Last night's big (big as in over the top, big as in capital-A Arena rock, big as in the corny hats David Lee Roth cycled through during his costume changes) reunion show disappointed exactly nobody in attendance at the Palace of Auburn Hills. Van Halen included in the two-hour-plus set every big single they released during Roth's '77-'84 tenure with the band: "Pretty Woman," "Panama," "Dance the Night Away." The fiftysomething Van Halen brothers, Eddie and Alex, did big guitar and drum solos, respectively.
Pacing was one of the show's strong suits. Roth kept the banter to a minimum and mostly let one hit fade into the next. Essentially, the band has no ballads ("I'll Wait" is a possible exception) so the high energy sustained itself for over two sweaty, high-impact hours. The shirtless Eddie looked like he spends most of his waking hours with a personal trainer. Gone, it appears, are the VH riders calling for booze and the infamous M&Ms in their dressing rooms and tour buses.
Eddie's 16-year-old son Wolfgang played bass guitar. He sauntered on the stage's catwalks a few times, notably during the bassline intro to "Running with the Devil," and bought some funk-influenced style to his playing. You can tell he's grown up not only with the records his dad made in the decade before his birth but also with the rap-rock hybrids of the last decade. The youngest member of the band also assumed most of the backing vocals, flawlessly, and essentially turned "Pretty Woman" into a duet with David Lee Roth.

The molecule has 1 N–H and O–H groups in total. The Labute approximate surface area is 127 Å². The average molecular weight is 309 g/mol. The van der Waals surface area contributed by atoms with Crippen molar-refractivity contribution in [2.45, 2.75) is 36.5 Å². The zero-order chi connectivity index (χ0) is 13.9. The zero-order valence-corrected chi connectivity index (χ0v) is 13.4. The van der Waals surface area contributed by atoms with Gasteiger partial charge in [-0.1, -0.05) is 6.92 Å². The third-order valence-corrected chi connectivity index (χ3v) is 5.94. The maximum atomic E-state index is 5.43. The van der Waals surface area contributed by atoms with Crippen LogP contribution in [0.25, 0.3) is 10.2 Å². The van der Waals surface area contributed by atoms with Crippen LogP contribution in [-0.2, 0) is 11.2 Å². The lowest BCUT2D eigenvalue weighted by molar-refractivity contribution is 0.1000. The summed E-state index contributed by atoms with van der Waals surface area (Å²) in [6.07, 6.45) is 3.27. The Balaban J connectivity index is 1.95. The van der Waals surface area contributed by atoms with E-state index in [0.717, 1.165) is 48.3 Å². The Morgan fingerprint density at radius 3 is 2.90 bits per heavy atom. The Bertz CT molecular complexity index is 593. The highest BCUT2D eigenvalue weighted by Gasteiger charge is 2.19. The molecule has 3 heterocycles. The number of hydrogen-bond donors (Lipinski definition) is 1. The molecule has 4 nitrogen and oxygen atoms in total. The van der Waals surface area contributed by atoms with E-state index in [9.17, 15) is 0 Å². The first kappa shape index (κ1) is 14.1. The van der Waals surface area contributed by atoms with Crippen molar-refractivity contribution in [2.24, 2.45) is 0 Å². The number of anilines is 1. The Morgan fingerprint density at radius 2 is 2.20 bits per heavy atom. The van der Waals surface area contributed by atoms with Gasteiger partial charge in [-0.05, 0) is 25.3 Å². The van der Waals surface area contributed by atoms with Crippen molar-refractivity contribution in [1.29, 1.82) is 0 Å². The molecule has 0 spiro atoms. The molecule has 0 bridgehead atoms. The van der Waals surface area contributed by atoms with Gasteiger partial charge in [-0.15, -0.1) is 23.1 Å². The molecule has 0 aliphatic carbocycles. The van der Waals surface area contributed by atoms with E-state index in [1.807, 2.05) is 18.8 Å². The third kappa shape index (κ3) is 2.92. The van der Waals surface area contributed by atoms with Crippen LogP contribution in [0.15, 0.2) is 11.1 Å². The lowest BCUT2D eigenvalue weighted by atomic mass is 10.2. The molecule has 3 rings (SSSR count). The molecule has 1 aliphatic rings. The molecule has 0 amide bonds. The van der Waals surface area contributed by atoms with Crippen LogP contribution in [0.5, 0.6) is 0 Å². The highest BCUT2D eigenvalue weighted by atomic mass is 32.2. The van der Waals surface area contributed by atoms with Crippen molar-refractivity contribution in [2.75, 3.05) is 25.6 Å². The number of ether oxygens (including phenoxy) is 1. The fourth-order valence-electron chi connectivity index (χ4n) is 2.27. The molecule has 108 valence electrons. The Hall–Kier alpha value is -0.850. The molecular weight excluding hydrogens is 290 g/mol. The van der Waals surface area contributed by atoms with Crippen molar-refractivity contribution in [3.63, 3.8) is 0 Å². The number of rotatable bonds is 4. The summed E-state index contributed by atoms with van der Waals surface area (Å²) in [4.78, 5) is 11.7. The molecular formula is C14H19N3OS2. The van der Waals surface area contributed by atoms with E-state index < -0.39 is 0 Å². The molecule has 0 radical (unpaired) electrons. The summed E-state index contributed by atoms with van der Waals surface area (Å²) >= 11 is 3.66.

Low points? Few far and between. Roth missed a couple vocals on the verses of show opener "You Really Got Me," a song whose lyrics are known by most folks who have ever listened to classic rock radio in their lives. And his extended (err, rambling) introduction to "Ice Cream Man"--delivered while strumming on an acoustic guitar--was a bit surreal. In a Woddy-Guthrie-via-hair-metal flourish, Roth talked about the band's days as a garage band in suburbs where the streets are all named for trees that have been torn down.
Usually when it comes to concerts I'm a Yo La Tengo or Bloc party guy, but you can't beat a hard rock show for good times. The crowd's more concerned with rocking out than looking cool. I've never seen so many Def Leppard t-shirts in my life. Sorry Pink Floyd and Megadeath, Def Leppard is now the band that sells more shirts than records. I overheard *multiple* conversations about Def Leppard t-shirts ("is that the Pyromania tour, third leg, shirt?"..."did you get that at the Joe Louis show in '88?"). And while I applaud the Palace's vigilance, asking for I.D. at the beer stand was completely unnecessary. There was one teen-ager on stage and about two in the audience.